Think Today's Mortgage Rates Are Expensive? Here's What You Might Be Saving Each Month by Not Signing a Loan at 7%

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  • While today's mortgage rates aren't a bargain, they're lower than they were at the end of 2022.
  • If you can afford to buy a home based on today's rates, there's always the possibility of refinancing your mortgage once rates drop.

There's a reason so many people are continuing to wait to buy a home. Not only are property values still elevated on a national scale, but mortgage rates are still pretty high.

Or are they? It's true that if you sign a mortgage today, you'll generally be looking at an interest rate that's higher than what you would've paid in 2021 or early 2022. But today's mortgage rates aren't as high as they were back in late 2022. And that's something worth considering.

You might enjoy some savings by signing a mortgage today

In late 2022, there was a point when mortgage rates reached and even surpassed the 7% mark. These days, however, rates are hovering in the low- to mid-6% range. (And to be clear, when we talk about mortgage rates in this context, we're referring to the 30-year mortgage. You might snag a lower rate on a 15-year loan because you're borrowing for a shorter period of time.)

A recent analysis from Lawrence Yun, chief economist for the National Association of Realtors, found that signing a mortgage today compared to last year's 7% peak could save the typical borrower $140 a month on a $300,000 mortgage. That's a big difference -- one that might help you feel better about signing a mortgage now.

Should you put off homeownership until mortgage rates come down?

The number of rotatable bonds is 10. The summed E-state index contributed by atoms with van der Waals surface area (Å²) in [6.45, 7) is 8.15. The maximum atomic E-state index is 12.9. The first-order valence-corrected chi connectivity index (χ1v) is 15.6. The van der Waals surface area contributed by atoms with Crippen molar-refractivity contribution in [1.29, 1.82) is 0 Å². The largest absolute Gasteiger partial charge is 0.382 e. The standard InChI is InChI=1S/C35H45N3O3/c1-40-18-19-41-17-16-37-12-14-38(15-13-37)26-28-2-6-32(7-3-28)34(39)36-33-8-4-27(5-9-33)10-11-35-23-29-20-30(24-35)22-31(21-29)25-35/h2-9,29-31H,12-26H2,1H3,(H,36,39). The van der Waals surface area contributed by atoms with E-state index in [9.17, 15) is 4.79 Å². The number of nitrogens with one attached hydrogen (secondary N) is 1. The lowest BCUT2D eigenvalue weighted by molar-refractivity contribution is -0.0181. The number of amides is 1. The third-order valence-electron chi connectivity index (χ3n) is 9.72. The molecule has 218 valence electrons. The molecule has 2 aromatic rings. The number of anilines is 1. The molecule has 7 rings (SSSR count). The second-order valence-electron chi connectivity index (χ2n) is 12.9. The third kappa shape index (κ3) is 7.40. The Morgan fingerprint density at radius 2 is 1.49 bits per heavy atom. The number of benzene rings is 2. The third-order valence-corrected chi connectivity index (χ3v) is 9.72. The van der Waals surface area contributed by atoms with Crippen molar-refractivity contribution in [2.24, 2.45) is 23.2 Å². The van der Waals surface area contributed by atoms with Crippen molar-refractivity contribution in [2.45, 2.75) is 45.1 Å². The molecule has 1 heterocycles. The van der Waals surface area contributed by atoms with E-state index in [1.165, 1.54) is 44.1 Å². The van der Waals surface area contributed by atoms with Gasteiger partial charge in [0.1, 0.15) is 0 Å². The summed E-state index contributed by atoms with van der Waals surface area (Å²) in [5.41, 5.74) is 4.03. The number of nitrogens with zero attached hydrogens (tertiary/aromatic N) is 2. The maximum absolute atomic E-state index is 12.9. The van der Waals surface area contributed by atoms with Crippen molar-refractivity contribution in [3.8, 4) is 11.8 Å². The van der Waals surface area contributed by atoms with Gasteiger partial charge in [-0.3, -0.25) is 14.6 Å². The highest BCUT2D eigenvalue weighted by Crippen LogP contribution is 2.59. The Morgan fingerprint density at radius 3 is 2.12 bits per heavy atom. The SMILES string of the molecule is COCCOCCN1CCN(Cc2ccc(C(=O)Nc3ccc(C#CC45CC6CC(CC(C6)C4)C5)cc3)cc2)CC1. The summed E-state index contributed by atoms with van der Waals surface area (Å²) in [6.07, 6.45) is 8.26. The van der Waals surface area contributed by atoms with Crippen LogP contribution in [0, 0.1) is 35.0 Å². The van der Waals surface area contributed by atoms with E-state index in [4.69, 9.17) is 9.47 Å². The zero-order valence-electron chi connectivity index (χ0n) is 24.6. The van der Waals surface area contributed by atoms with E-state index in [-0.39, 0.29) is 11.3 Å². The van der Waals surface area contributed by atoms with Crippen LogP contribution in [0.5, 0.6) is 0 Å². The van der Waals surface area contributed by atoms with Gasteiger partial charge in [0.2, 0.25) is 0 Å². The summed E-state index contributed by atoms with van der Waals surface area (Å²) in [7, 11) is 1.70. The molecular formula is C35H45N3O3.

Many buyers have paused their home searches and are hoping to hold off on making a purchase until mortgage rates come down. But it may be time to accept the reality that rates aren't going to plunge anytime soon.

Is it possible that we'll see mortgage rates in the upper 5% range this year? Yes. But we're most probably not going to see mortgage rates dip back down into the 3% or 4% range anytime soon. And that's something buyers need to accept and come to terms with.

If you're delaying a home purchase until mortgage rates get back down to 3% or 4%, you might end up waiting a really long time. So rather than do that, crunch the numbers. If you can afford to purchase a home today with a mortgage in the 6% range, and you're eager to start reaping the benefits of homeownership, go for it.

In time, mortgage rates have the potential to drop. We may not see a notable dip for a good number of years, but if you can afford a home based on today's rates, you can always sign a more expensive mortgage and then look to refinance your loan to a lower interest rate once the opportunity presents itself.

Of course, that makes a few assumptions -- that your home's value doesn't decline substantially and that your credit score remains in good shape. Refinancing could become difficult if the value of your home plunges and your credit score takes a dive. But otherwise, it's something to keep at the back of your mind if you're not so happy with today's mortgage rates but wish to become a homeowner sooner rather than later.

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